It has been said that poetry feeds no one, and no doubt, I have felt occasionally that reading or writing literature is merely an indulgence, one many people cannot afford. But that’s a rather limited view of how literature, the presses that publish it, and its practitioners function in the world.

In many ways, literature offers an opportunity to be political completely outside the electoral arena, something the people of this country (which has a two-party duopoly currently in place) sorely need.

Who can read a novel like The Quiet American (Graham Greene) and not rethink the Vietnam Conflict in human terms? Who can read Fox Girl (Nora Okja Keller) and not be heartbroken over how US military bases in South Korea negatively impacted the lives of the people who inhabited the camptowns around them? And, here again, in human/emotional terms, not mere numbers which lose meaning in their abstraction. Gore Vidal’s historical novels help readers to review American history from a different perspective. War memoirs personalize tragedies via the concrete and hellish details, as opposed a government’s abstractions of patriotism, freedom, or liberation which try (quite effectively) to dehumanize what is going on and thereby make it more stomachable.

That is perhaps literature’s greatest strength. It removes the easy cleanness of abstraction and introduces the muck and blood of reality into political thought. I do not mean to suggest that more rigid statistical analysis doesn’t have a very important role in politics; of course it does, as nearly everyone agrees. But literature can bring life to those numbers in a way that can motivate people to act, which our emotions are more likely to do than our intellect in most cases.

Unfortunately, however, too often writers in the United States eschew the political as beneath the dignity of high art. Not only is this a view solely held by our nation (in Europe, Africa, South America, etc, politics and art/literature quite often go hand in hand), but it is also so obviously nonsensical, I don’t see how it gained such ideological traction. Am I to believe that the lives and deaths of my fellow man are beneath the purview of art? Or that war cannot or should not produce insightful novels and poems?

But literary work doesn’t have to be openly political to perform a political or ethical function. When a middle-aged man in upstate New York reads a novel about a young girl in an impoverished Kentucky town, his knowledge of humanity is broadened as are his powers of empathy. And empathy makes us less likely to support policies that harm others.

And it’s not just the work itself that is political. There is a political aspect to the publishing and purchasing of books.

Let’s look at small presses for a moment. The term “small press” is an elusive term, as it includes presses with an all-paid staff and tens of thousands of dollars in grant support, as well as presses run by an all-volunteer staff out of someone’s apartment. But what small presses definitely are not are the huge publishing houses owned by corporations like AT&T that largely crank out books with cute cats on the cover or books that otherwise play to our basest sensibilities. Take, as an example of an excellent small press, Ugly Duckling Presse, which specializes in experimental literature and literature in translation. Experimental literature might have no overt political message, but it seeks to shake things up or offer an alternative view on human experience and thought. And translation is highly political, even when the content of what is translated is not. Every translation is an entry into another culture, an invitation to understand how people live in other parts of the world. By better understanding other cultures, it strikes me that we are more likely to respect them and therefore less likely to want to bomb the shit out of them. And, aside from the occasional blockbuster hit, most translation comes out of university presses or small presses, as well as small literary journals.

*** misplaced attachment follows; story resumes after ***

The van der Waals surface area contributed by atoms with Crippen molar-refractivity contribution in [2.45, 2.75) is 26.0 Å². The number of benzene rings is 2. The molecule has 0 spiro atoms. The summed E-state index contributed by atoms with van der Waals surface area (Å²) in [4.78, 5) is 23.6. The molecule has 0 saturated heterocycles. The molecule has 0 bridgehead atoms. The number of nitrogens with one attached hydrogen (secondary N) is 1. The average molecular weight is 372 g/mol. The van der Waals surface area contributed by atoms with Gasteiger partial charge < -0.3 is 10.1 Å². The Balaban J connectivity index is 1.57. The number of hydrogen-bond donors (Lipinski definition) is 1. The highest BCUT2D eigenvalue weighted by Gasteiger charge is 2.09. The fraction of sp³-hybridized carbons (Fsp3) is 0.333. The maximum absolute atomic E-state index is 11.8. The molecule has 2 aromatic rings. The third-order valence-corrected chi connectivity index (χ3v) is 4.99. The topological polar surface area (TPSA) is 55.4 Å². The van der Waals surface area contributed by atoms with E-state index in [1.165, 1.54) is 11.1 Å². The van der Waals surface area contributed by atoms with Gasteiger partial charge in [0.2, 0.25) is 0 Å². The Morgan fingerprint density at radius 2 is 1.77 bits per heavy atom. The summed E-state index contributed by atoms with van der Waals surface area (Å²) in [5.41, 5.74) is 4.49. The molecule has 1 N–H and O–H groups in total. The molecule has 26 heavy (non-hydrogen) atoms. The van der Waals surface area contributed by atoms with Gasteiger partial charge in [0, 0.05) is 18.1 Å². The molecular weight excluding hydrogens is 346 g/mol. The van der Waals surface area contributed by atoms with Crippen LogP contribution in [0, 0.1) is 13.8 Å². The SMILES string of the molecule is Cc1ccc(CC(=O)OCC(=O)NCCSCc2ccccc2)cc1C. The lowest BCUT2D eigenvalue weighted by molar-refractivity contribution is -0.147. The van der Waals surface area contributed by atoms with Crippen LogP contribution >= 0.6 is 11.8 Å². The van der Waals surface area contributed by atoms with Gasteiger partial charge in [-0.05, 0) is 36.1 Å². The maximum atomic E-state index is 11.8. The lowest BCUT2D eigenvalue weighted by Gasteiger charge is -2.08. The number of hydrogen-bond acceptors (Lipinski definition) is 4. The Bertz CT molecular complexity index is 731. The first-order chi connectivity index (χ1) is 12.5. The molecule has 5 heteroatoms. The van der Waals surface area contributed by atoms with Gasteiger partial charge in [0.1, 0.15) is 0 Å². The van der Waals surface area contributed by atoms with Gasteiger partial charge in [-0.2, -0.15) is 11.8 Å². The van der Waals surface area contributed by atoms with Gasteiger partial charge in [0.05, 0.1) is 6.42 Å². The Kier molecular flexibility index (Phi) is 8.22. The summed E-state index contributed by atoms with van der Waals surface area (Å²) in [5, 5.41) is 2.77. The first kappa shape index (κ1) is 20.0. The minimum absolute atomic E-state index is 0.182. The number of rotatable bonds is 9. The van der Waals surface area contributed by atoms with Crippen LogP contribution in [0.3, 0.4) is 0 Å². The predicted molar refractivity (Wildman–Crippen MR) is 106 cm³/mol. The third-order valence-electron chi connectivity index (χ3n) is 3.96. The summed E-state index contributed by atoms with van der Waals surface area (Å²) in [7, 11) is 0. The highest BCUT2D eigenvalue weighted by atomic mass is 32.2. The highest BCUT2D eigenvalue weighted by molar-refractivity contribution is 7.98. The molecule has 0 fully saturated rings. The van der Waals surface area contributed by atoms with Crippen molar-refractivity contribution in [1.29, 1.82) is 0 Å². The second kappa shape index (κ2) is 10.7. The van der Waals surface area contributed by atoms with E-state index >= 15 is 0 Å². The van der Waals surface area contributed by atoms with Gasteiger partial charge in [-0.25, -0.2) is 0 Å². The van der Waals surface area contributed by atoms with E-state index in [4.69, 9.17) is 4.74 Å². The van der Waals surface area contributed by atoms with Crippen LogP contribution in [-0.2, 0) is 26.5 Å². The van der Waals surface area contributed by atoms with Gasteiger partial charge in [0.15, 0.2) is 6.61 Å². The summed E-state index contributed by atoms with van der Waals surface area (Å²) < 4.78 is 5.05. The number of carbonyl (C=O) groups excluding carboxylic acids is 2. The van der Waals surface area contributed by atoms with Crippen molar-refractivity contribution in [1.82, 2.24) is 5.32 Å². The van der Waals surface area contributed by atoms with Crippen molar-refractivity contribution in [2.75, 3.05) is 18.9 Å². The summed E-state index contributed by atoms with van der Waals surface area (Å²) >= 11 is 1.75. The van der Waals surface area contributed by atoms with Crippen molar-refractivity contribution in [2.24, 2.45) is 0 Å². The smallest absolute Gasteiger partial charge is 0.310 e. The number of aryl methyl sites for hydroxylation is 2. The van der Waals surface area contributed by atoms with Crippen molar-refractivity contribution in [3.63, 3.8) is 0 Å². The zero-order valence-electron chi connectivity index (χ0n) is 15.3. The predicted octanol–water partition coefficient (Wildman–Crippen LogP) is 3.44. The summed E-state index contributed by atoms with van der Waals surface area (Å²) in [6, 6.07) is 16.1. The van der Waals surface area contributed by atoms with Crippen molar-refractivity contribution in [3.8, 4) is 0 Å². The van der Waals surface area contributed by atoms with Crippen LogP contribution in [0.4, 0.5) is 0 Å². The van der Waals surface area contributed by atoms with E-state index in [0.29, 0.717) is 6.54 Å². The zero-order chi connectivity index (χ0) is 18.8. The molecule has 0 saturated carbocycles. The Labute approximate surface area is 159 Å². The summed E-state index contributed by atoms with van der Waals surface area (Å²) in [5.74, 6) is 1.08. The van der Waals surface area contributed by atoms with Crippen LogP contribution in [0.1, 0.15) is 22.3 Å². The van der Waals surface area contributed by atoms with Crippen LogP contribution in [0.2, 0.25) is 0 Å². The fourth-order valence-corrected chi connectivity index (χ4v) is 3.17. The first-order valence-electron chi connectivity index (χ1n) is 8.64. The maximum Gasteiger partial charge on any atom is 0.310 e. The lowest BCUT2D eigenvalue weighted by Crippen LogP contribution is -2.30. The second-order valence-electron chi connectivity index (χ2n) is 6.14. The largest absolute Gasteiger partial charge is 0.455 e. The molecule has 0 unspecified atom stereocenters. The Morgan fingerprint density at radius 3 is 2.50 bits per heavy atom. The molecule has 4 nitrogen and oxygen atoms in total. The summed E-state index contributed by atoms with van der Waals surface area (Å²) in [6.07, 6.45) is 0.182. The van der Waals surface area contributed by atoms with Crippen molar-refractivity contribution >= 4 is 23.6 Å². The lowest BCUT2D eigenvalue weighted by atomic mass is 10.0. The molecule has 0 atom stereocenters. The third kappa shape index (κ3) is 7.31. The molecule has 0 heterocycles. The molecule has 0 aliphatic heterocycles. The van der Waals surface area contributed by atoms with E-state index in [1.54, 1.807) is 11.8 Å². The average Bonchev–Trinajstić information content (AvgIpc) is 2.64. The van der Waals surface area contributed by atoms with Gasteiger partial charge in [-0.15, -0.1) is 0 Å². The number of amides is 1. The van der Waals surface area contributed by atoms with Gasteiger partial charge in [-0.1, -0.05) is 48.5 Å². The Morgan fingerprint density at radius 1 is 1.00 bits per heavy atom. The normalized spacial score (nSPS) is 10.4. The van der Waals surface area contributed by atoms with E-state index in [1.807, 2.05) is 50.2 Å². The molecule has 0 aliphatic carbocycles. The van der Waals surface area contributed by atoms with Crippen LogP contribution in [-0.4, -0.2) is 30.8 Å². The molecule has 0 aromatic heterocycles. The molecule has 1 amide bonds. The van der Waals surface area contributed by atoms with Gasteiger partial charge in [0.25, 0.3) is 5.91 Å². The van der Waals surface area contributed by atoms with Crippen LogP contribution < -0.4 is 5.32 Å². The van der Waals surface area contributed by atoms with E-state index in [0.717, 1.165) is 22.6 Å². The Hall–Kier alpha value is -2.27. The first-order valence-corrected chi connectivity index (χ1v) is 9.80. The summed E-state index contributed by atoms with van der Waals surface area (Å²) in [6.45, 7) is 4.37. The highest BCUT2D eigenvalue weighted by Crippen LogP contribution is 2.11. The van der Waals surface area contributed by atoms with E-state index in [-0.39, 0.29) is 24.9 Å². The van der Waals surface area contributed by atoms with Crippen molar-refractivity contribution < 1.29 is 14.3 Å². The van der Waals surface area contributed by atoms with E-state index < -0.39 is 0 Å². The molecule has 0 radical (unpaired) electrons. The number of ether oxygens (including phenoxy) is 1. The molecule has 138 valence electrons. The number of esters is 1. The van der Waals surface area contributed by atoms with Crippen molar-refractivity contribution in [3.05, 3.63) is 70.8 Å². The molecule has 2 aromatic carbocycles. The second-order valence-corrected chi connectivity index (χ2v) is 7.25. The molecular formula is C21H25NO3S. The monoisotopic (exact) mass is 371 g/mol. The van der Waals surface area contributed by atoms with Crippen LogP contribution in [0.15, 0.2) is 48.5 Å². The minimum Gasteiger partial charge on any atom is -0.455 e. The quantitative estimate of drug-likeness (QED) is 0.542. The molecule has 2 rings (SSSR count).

To take a cue from this blog’s name, I’ll not be merely descriptive of what literature can and does do; I’ll be prescriptive about what editors, writers, and readers ought to do (or ought to do more of), bringing us to the classic progressive question—what is to be done? First, editors need to solicit more well-crafted political writing, more translations, and more travel literature (whether it be poetry or prose, fiction or non-). Second, more writers need to be producing such work (and here I don’t mean preachy, one-dimensional stuff, but rather complex, well-crafted, multiply indicting work). Third, lovers of literature and writers (or people who hope to be writers) need to support the small press industry with subscriptions to journals and by buying books.  We also need to purchase well-written and politically sophisticated books from the major publishers to teach them in the only terms they understand (i.e., profits) to produce more books like the aforementioned Fox Girl (out from Penguin) and fewer books with cats dressed in cowboy hats or superman capes or whathaveyou.

In closing, I offer a very abbreviated list of books, journals, and presses that might be of interest. If you have any to add, please feel free to do so in the comments section below.


Rising Up and Rising Down (nonfiction), by William T Vollmann; After the Lost War (poetry), by Andrew Hudgins; Disgrace (fiction), by J.M. Coetzee; This Way for the Gas, Ladies and Gentlemen (fiction), by Tadeusz Borowski; Salazar Blinks (fiction), by David Slavitt; Cancer Ward (fiction), by Aleksandr Solzhenitsyn; Our Lives Are Rivers (poetry) by Mark Smith-Soto; A Gesture Life (fiction), by Chang-Rae Lee; Selected Poems (poetry), by Marina Tsvetaeva; Death and the Maiden (drama), by Ariel Dorfman; Christopher Unborn (fiction), by Carlos Fuentes; and, again, Fox Girl (fiction), by Nora Okja Keller.


Blue Mesa Review, Circumference, Contrary, Crab Orchard Review, Hobart, Indiana Review, International Poetry Review, The Literary Review, Main Street Rag, Monthly Review, Natural Bridge, New Letters, New York Quarterly, A Public Space, and The Sun.


Copper Canyon Press, Dzanc Books, Graywolf Press, Monthly Review Press, Press 53, Red Hen Press, Seven Stories Press, and Wave Books—as well as dozens of university presses (e.g., Ohio State, LSU, Northwestern, etc).